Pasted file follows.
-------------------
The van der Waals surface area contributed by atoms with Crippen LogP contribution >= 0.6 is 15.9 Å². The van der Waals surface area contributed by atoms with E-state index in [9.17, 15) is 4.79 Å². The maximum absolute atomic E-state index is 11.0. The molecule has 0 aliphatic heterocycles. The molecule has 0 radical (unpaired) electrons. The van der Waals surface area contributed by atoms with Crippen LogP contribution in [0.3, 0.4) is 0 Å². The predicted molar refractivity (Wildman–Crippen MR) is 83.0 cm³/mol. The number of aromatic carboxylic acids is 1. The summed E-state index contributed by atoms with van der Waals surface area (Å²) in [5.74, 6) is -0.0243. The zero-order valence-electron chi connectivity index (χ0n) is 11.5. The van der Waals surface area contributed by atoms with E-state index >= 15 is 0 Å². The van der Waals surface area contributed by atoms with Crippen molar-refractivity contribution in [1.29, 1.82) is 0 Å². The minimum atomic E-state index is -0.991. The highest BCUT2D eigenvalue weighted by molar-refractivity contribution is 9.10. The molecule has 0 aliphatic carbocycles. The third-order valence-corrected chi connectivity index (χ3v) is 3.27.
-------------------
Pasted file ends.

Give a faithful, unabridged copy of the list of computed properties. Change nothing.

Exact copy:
The van der Waals surface area contributed by atoms with Crippen LogP contribution >= 0.6 is 15.9 Å². The van der Waals surface area contributed by atoms with E-state index in [9.17, 15) is 4.79 Å². The maximum absolute atomic E-state index is 11.0. The molecule has 0 aliphatic heterocycles. The molecule has 0 radical (unpaired) electrons. The van der Waals surface area contributed by atoms with Crippen LogP contribution in [0.3, 0.4) is 0 Å². The predicted molar refractivity (Wildman–Crippen MR) is 83.0 cm³/mol. The number of aromatic carboxylic acids is 1. The summed E-state index contributed by atoms with van der Waals surface area (Å²) in [5.74, 6) is -0.0243. The zero-order valence-electron chi connectivity index (χ0n) is 11.5. The van der Waals surface area contributed by atoms with E-state index >= 15 is 0 Å². The van der Waals surface area contributed by atoms with Crippen molar-refractivity contribution in [1.29, 1.82) is 0 Å². The minimum atomic E-state index is -0.991. The highest BCUT2D eigenvalue weighted by molar-refractivity contribution is 9.10. The molecule has 0 aliphatic carbocycles. The third-order valence-corrected chi connectivity index (χ3v) is 3.27.